California Court Affirms That Same Sex Harassment Is Actionable Event

Author: Regina Silva

In March 2014, a California Court of Appeal in Lewis v. City of Benicia, No. A134078 (Cal. Ct. App. Mar. 26, 2014) allowed a former intern’s sexual harassment suit to proceed against a former male supervisor and employer.

Brian Lewis, a heterosexual man, worked at the City of Benicia’s water treatment plant, first as a volunteer for four months in 2008, then as a paid intern 60-days in 2008, and finally, for a second stint for three months in 2009. During his tenure, Lewis reported mainly to Steve Hickman. Lewis asserted Hickman sexually harassed him by showing him sexually explicit images on an office computer, and telling him “risqué” jokes. According to Lewis, Hickman also gave him approximately 30 gifts, including “tuxedo underwear” with ruffles and a bow tie, hats, t-shirts, wine, shot glasses, and backpacks, frequently bought him lunch, and also asked him for a kiss and to visit Hickman’s home.

Lewis also asserted that another supervisor, Rick Lantrip, to whom he reported for a brief period, also sexually harassed him by displaying pornographic images in his general facility, telling “obscene” jokes at work, and by massaging or rubbing the shoulders of a female secretary in the presence of other employees.

Lewis further alleged that, after he complained to the City about the harassment and participated in the investigation of Hickman (which resulted in Hickman retiring in lieu of termination), the City retaliated against him by terminating his paid internship, prohibiting him from continuing to work at the water treatment plant, even on an unpaid basis, and falsely accusing him of workplace misconduct.

Lewis sued Hickman, Lantrip, and the City for alleged sexual harassment under the California’s Fair Employment and Housing Act (“FEHA”). He also sued the City for employment retaliation. The trial court granted summary judgment in favor of Hickman and Lantrip, and granted the City’s motion for judgment on the pleadings as to the sexual harassment claims finding that the City could have no liability for these claims because Lewis had no viable sexual harassment claims against supervisors Hickman and Lantrip. The trial court ruled that the Hickman’s alleged conduct did not constitute harassment because of Lewis’ sex, and the conduct was not severe or pervasive enough to create a hostile work environment actionable under FEHA. Following a jury trial on the retaliation claim, the jury returned a verdict in favor of the City. Lewis appealed.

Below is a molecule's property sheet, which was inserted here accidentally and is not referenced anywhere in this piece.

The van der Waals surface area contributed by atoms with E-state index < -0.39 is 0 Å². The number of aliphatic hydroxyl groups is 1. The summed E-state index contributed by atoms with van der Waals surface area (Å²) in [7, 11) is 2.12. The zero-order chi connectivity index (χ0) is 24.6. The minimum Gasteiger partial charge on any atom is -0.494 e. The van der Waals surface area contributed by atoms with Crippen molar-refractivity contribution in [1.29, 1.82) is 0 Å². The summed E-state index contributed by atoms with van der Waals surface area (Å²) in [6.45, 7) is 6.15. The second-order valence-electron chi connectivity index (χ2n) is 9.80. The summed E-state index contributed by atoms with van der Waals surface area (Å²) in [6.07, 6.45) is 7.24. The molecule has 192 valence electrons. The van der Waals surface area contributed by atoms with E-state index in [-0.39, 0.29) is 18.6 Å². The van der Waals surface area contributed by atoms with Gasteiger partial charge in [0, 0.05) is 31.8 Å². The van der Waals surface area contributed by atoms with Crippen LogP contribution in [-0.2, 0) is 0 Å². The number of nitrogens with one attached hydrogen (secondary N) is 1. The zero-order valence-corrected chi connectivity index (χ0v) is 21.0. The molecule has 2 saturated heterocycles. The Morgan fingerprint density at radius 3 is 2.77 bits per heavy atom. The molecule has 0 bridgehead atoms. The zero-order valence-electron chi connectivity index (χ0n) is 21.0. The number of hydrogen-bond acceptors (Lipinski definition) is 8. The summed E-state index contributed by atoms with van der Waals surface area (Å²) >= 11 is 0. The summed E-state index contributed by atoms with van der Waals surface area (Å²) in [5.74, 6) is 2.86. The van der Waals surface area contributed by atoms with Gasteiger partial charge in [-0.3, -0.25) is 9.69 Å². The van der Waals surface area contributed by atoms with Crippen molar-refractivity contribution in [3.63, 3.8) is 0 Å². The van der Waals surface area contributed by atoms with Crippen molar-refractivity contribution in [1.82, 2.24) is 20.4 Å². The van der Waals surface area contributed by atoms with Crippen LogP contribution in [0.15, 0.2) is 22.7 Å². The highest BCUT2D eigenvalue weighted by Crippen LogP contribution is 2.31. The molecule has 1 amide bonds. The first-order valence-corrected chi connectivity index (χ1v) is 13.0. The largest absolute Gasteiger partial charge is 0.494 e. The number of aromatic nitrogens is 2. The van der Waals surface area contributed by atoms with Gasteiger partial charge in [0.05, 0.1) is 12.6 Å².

The Court of Appeal reversed the trial court’s granting of Hickman’s motion for summary judgment. As the Court of Appeal explained, “sexual harassment can occur between members of the same gender as long as the plaintiff can establish the harassment amounted to discrimination because of sex.”

Prior to 2013, California appellate districts had been divided as to the meaning of the phrase “because of sex,” with some courts’ ruling that the plaintiff needed to show evidence that the alleged harasser was acting out of genuine sexual interest, and others ruling that same-gender harassment could also consist of comments amongst heterosexuals designed to humiliate the plaintiff and challenge his gender identity.